Solitude at the end of the world – Carlos Casas (2006)

Perhaps, there is no better film right at this very moment than Carlos Casas’ Solitude at the end of the world. It’s been ten weeks that I haven’t met people. Ten weeks of confinement at home, ten weeks that showed me just how dependent we are on one another. It is wrong to think that we can live alone, in solitude. I myself have always preferred solitude over a party at a friend’s place. I preferred cuddling up on the sofa with a book and a good coffee over leaving the house. But this has always been a choice I made. Today, as half of the world’s population is confined at home – yes, almost four billion people could not leave their houses at some point in April – this chosen solitude becomes a forced solitude, and with that it has a completely different meaning.

Solitude can become a weight. Solitude can make us hyperaware of Ourselves, of the lives we had lived and are currently living. Solitude always poses questions, which is why many people don’t like it. Removed from the usual day-to-day activities, from the noise of routine, we become flooded with questions, with thoughts, ideas, fear. But, as Casas shows, solitude doesn’t have to be an overwhelming, stifling experience. There is something beautiful and serene about it, a place of rescue and refuge.

Patagonia. A region that I often imagined as a distant magical place in the past. Vast, empty landscapes. Snow-covered mountains at the horizon. The days often cold and dark, stretching experienced time beyond the what we would perhaps call “normal”. Being with Casas’ three men in this lonely environment is magical and moving. And indeed, it is soothing. Sitting on my sofa, ten weeks into my own solitude, I feel a little less alone. These men have chosen their solitude, very much like Ben Rivers’ character in Two Years At Sea (2012), which was just as serene. The men in Patagonia, they are, however, not so much alone, but alone together.

It pinches me when I see them come together for a hot meal. They eat quietly, like monks do, perhaps contemplating the present. Or perhaps, they don’t contemplate anything. Perhaps they just want to be in the present moment, sucking in the energy and warmth they get from being there. One man, from Chile, remembers. He remembers football. He remembers the coup d’état in 1973. He remembers that it was his turn to play the ball on the pitch when the most powerful earthquake ever recorded struck the country. His wife, his son – they found death under the rubbles. This man in front of us, who remembers, moves and engages us. The weight he bears doesn’t come from the solitude he has chosen, but from the dramatic and incisive past he has traversed. I wished I could have listened to more stories. I wished I could have made this suffering more bearable by listening a little longer to him. But the Casas cuts.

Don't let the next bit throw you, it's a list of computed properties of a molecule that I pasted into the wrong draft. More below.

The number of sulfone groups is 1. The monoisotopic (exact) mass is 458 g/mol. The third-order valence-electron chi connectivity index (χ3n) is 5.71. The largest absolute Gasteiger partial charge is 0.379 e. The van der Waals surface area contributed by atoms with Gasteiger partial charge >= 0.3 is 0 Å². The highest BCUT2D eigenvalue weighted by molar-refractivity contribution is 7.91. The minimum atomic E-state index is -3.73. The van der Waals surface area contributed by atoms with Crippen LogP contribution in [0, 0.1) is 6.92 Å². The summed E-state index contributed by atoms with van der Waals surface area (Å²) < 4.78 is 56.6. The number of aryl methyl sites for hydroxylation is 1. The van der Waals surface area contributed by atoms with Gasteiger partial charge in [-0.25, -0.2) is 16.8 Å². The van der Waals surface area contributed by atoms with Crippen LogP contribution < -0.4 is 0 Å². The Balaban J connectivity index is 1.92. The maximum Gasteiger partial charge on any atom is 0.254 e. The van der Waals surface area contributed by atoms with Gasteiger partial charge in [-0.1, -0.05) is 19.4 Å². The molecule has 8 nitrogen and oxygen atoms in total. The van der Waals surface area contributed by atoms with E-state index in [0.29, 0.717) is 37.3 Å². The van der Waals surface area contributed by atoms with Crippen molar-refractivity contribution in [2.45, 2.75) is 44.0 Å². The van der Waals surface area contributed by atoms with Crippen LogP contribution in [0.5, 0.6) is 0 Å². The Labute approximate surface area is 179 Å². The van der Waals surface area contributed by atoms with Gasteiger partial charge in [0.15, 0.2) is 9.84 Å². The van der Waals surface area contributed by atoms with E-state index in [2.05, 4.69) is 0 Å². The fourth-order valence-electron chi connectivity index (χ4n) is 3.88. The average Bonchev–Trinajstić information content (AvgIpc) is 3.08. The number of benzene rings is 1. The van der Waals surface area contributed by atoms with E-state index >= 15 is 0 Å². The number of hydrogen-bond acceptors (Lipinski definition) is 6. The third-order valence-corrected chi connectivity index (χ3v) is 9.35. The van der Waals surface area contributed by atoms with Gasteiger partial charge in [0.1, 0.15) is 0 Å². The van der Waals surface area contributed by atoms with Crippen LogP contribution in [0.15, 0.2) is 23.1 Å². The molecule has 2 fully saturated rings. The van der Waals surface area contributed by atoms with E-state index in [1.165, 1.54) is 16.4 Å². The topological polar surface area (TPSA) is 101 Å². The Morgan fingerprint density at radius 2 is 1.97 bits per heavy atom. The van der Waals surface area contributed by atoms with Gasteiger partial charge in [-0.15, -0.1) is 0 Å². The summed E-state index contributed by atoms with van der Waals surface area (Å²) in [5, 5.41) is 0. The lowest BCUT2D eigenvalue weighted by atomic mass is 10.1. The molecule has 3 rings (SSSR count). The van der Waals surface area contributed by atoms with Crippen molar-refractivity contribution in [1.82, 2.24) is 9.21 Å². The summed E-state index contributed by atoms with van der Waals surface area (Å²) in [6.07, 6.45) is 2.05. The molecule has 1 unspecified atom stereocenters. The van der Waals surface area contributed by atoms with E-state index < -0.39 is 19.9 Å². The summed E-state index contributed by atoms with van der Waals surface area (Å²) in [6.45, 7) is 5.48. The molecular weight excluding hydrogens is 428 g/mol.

There is another man who sits by a gas lamp every night. He writes something we cannot see, browses through sheets of paper and a book. This man, perhaps in his late 50s or early 60s, teaches himself how to read and write. Do you not raise your hat to someone like this? Do you not feel respectful, in awe even? “It would be great to know how to write and read even a little bit,” he says. “Those who do not know anything are just animals in clothing.” He begins to ponder his life, his solitude, dreads the thoughts that come in from time to time. Outside, he looks after his dogs and his horses, living in harmony with nature, with his chosen home, somewhere. Nowhere.

A strong wind blows at the coast. The Argentinian flag is no more than a ravaged piece of cloth on a pole. “Wherever the first train goes to,” Casas’ third man once said to his mother when she asked where he would go. A multitude of jobs are behind him. A multitude of lives. Until he ended up at the sea, which trapped him, which tied him to the place he is living in now. The surrounding buildings are in a shambles. Everything looks rundown, makeshift, temporary. And yet, the man cannot leave. He feels compelled to stay with the sea with its rhythms, its anger, its peace.

“Solitude means so much. It’s like, you like it because you want to forget about about this noisy world, you don’t want television, you don’t newspapers and no radio…nothing. But suddenly it becomes a big load, a weight. You get so lonely, so lonely, so lonely that suddenly you need company, human interaction. You live it, feel it, chew it and say: wow!”

And how else could I finish this post about solitude, written in solitude, dying for human interaction? Carlos Casas made the film in 2006. When I saw it for the first time many years ago, I was impressed, but couldn’t feel what the men said about solitude. Today, confined at home, I know. Today, I feel it.

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